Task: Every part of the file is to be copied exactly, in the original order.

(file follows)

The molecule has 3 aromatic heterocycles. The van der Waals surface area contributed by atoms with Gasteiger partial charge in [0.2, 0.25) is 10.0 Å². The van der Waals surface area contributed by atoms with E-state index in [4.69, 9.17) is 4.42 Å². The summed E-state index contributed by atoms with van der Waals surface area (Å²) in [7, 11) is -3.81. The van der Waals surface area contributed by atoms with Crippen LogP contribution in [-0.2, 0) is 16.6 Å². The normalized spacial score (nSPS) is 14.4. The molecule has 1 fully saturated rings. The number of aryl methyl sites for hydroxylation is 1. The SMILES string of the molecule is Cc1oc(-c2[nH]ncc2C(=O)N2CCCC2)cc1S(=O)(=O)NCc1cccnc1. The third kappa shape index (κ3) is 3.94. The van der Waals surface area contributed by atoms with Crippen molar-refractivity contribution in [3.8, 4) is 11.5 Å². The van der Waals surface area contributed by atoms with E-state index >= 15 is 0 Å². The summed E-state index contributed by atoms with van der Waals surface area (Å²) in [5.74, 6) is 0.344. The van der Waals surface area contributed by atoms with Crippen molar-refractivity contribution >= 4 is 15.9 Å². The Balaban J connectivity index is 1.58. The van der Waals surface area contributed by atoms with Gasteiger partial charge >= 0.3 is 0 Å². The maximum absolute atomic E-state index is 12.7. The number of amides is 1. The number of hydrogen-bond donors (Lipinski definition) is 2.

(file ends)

The molecule has 3 aromatic heterocycles. The van der Waals surface area contributed by atoms with Gasteiger partial charge in [0.2, 0.25) is 10.0 Å². The van der Waals surface area contributed by atoms with E-state index in [4.69, 9.17) is 4.42 Å². The summed E-state index contributed by atoms with van der Waals surface area (Å²) in [7, 11) is -3.81. The van der Waals surface area contributed by atoms with Crippen LogP contribution in [-0.2, 0) is 16.6 Å². The normalized spacial score (nSPS) is 14.4. The molecule has 1 fully saturated rings. The number of aryl methyl sites for hydroxylation is 1. The SMILES string of the molecule is Cc1oc(-c2[nH]ncc2C(=O)N2CCCC2)cc1S(=O)(=O)NCc1cccnc1. The third kappa shape index (κ3) is 3.94. The van der Waals surface area contributed by atoms with Crippen molar-refractivity contribution in [3.8, 4) is 11.5 Å². The van der Waals surface area contributed by atoms with E-state index >= 15 is 0 Å². The summed E-state index contributed by atoms with van der Waals surface area (Å²) in [5.74, 6) is 0.344. The van der Waals surface area contributed by atoms with Crippen molar-refractivity contribution >= 4 is 15.9 Å². The Balaban J connectivity index is 1.58. The van der Waals surface area contributed by atoms with Gasteiger partial charge >= 0.3 is 0 Å². The maximum absolute atomic E-state index is 12.7. The number of amides is 1. The number of hydrogen-bond donors (Lipinski definition) is 2.